The first and oldest lion is the bright multi-colored lion, which has white hair, a yellow face, and a black or purple horn. This“auspicious” lion is refined and elegant and provides an air of dignity. He is modeled after the oldest brother, Lau Pei.
The second or red“awakened” lion puts on an awe-inspiring air with its black hair and red colored face. He is modeled after the second brother, General Kwan Kung, famous for his character traits of loyalty and righteousness.
The third is the black or“daring” lion which is modeled after Cheung Fei, the third of the three sworn brothers. This lion is also known as the“fighting” lion. The“auspicious” and“awakened” lions are usually used for festive occasions. For may years, these were the three most often used types of lions. Nowaday, it is not unusual to see lions of all different colors such as blue, green, pink, gold, etc. etc. Our studio has many different colors of lions available for performance.
At all times, the lion gives the impression of being alive by acting with caution, curiosity, joy and wonder.
The opening Ceremony starts with the lion greeting the patrons and dancing for the entertainment of the crowd. Because of all its playing and dancing, the lion will even lie down and rest, slowly going to sleep. The sleeping lion is very comical and popular as it slowly awakens and cleans itself. The lion then likes to have a snack and eats lettuce. This is the“Choy Cheng” part of the performance. Leaving food out for the lion is believed to be good luck. Sometimes the lettuce may be left on the ground for the lion to find, other times, it may be suspended from a long pole. The lion will then take the lettuce in its mouth to“eat” the lettuce. The lion will then throw it to the crowd to spread the prosperity. When all is done, the lion pays its respects by bowing three times to the assembled gathering.
A“Dai Tao Fut” or“big-headed Buddha” may also be part of the performance. The Buddha head acts as a guide to the lion, and will alternate between teasing the lion, waking the lion, or leading the lion in his bows. Of course, the lion follows the beat of the loud drum, the drumming beat varying with different parts of the ceremony.
The lion is the most colorful representative of Chinese culture and the Chinese community, bringing peace, happiness, and joy in its wake. It is one of the most celebrated symbols of joy in its wake. It is one of the most celebrated symbols of Chinese pageantry and is recognized throughout the world!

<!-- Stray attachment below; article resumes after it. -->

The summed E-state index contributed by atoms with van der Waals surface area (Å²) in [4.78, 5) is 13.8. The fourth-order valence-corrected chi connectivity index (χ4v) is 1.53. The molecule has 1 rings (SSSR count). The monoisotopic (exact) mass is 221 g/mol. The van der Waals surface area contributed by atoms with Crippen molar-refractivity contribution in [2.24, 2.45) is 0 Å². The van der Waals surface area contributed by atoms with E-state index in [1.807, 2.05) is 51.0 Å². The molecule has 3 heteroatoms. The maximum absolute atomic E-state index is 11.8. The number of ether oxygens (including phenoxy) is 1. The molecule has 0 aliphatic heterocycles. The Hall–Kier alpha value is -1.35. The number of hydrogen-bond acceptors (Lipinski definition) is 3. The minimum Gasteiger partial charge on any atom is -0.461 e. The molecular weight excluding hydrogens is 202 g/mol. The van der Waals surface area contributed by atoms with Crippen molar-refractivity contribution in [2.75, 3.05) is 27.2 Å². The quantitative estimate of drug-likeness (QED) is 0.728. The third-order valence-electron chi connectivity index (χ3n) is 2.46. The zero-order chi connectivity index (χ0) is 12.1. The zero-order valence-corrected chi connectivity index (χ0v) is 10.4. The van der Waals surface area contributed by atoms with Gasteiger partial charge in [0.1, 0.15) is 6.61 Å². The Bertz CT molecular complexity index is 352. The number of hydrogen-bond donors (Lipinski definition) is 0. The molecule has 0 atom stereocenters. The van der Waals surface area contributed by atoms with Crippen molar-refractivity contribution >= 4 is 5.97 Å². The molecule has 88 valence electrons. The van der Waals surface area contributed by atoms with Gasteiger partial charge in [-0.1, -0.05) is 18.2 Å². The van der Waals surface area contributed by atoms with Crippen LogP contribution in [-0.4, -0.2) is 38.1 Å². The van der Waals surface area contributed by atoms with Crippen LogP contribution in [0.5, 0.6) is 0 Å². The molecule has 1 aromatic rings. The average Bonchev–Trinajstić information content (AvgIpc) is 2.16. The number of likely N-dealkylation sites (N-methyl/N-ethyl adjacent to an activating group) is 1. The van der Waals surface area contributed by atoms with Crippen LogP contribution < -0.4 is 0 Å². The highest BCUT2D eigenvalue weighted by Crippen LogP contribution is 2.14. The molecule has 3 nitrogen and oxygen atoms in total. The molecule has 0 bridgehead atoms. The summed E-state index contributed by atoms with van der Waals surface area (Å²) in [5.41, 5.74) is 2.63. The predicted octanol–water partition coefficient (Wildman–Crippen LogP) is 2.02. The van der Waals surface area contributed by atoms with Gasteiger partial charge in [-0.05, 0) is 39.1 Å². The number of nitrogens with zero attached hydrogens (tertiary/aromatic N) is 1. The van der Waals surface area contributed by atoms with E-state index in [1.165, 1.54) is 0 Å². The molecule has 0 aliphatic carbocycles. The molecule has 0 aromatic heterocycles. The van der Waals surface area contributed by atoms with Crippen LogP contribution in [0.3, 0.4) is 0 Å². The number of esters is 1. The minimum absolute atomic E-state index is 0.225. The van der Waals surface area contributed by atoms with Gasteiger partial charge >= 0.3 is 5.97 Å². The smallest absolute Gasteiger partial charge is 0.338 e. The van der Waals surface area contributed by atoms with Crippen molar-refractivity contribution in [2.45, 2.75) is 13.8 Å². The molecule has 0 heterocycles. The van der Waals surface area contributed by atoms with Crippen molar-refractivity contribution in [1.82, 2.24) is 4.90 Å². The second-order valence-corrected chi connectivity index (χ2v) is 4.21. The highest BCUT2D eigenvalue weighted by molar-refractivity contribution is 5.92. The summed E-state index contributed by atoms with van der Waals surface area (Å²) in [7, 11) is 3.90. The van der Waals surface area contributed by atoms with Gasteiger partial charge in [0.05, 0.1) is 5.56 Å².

JING MO PERFORMANCES
Throughout the years, the Jing Mo Athletic Association has given may performances. Although each performance has many of the traditional elements of lion dance performance, we always strive to make each show a unique experience. We are a diverse group of performers with ages ranging from five years old and up.
We have had the pleasure of performing in the Chinese New Years Parade for the last 16 years and have been heavily involved in the San Francisco community. Each of our volunteer staff is a professional that has chosen to donate his or her time to promote martial arts and lion dance education as another avenue for personal development.
We have had the pleasure of performing a variety of shows from small business gatherings to large corporate functions. Some of the more recent performances have been at the Nordstrom in downtown SF, the Marriot Hotel, the Sheraton Hotel, the Westin St. Francis at Union Square, the Newspaper Association of America (NAA) Convention in June 2000, the CRCD’s gala anniversary party, the San Bruno Chamber of Commerce’s International Day Festivities, and the San Mateo Public Libraries, to name but a few. We have also participated in community events for charity such as the fund raising for the Lady Shaw Senior Living Community in San Francisco’s Chinatown.
We also offer our services for private events such as red egg & ginger parties, wedding anniversaries, wedding banquets, birthdays, grand openings, and anything else of a festive and celebratory nature. Our prices vary depending on the number of lions and other considerations, such as your own needs and special requests. For large affairs attended to by over a hundred people, we recommend the DRAGON. We tailor our shows to your needs. We can add that special touch that just might make your function a most special and memorable occasion!
MARTIAL ARTS DEMONSTRATIONS
In addition to our lion dance performances, we can offer martial arts demonstrations if desired. We can provide hand sets, various Chinese weapons (the staff, engaging daggers, the sword, the saber, the spear, the fan etc. etc.) and two-person sparring sets, complete with energetic performers (hopefully, you’ll catch us on a good day!). The sets are exciting to watch and an interesting part of a complete performance.